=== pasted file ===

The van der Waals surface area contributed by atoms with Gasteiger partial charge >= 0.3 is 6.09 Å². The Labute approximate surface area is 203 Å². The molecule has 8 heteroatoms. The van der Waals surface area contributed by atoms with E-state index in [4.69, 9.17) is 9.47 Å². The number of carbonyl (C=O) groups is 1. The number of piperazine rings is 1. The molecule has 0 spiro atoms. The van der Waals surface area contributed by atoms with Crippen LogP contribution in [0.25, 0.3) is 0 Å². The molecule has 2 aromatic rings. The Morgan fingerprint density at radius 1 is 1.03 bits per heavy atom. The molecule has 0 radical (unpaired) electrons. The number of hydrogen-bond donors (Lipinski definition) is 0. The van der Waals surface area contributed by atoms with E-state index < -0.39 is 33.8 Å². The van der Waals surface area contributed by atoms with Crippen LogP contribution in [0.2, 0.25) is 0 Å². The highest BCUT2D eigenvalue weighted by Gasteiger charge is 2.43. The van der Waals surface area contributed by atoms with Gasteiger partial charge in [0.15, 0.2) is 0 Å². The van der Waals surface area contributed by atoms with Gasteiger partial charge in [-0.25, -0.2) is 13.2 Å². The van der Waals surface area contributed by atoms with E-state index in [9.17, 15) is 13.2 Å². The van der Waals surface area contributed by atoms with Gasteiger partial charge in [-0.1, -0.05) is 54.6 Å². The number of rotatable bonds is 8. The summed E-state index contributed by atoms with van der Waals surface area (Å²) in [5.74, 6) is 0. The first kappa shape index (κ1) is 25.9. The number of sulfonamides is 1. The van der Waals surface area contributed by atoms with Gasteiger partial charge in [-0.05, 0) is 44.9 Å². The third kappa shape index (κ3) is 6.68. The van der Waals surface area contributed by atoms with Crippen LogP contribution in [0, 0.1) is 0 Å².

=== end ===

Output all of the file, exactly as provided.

The van der Waals surface area contributed by atoms with Gasteiger partial charge >= 0.3 is 6.09 Å². The Labute approximate surface area is 203 Å². The molecule has 8 heteroatoms. The van der Waals surface area contributed by atoms with E-state index in [4.69, 9.17) is 9.47 Å². The number of carbonyl (C=O) groups is 1. The number of piperazine rings is 1. The molecule has 0 spiro atoms. The van der Waals surface area contributed by atoms with Crippen LogP contribution in [0.25, 0.3) is 0 Å². The molecule has 2 aromatic rings. The Morgan fingerprint density at radius 1 is 1.03 bits per heavy atom. The molecule has 0 radical (unpaired) electrons. The number of hydrogen-bond donors (Lipinski definition) is 0. The van der Waals surface area contributed by atoms with E-state index < -0.39 is 33.8 Å². The van der Waals surface area contributed by atoms with Crippen LogP contribution in [0.2, 0.25) is 0 Å². The highest BCUT2D eigenvalue weighted by Gasteiger charge is 2.43. The van der Waals surface area contributed by atoms with Gasteiger partial charge in [0.15, 0.2) is 0 Å². The van der Waals surface area contributed by atoms with Gasteiger partial charge in [-0.25, -0.2) is 13.2 Å². The van der Waals surface area contributed by atoms with E-state index in [9.17, 15) is 13.2 Å². The van der Waals surface area contributed by atoms with Gasteiger partial charge in [-0.1, -0.05) is 54.6 Å². The number of rotatable bonds is 8. The summed E-state index contributed by atoms with van der Waals surface area (Å²) in [5.74, 6) is 0. The first kappa shape index (κ1) is 25.9. The number of sulfonamides is 1. The van der Waals surface area contributed by atoms with Gasteiger partial charge in [-0.05, 0) is 44.9 Å². The third kappa shape index (κ3) is 6.68. The van der Waals surface area contributed by atoms with Crippen LogP contribution in [0, 0.1) is 0 Å².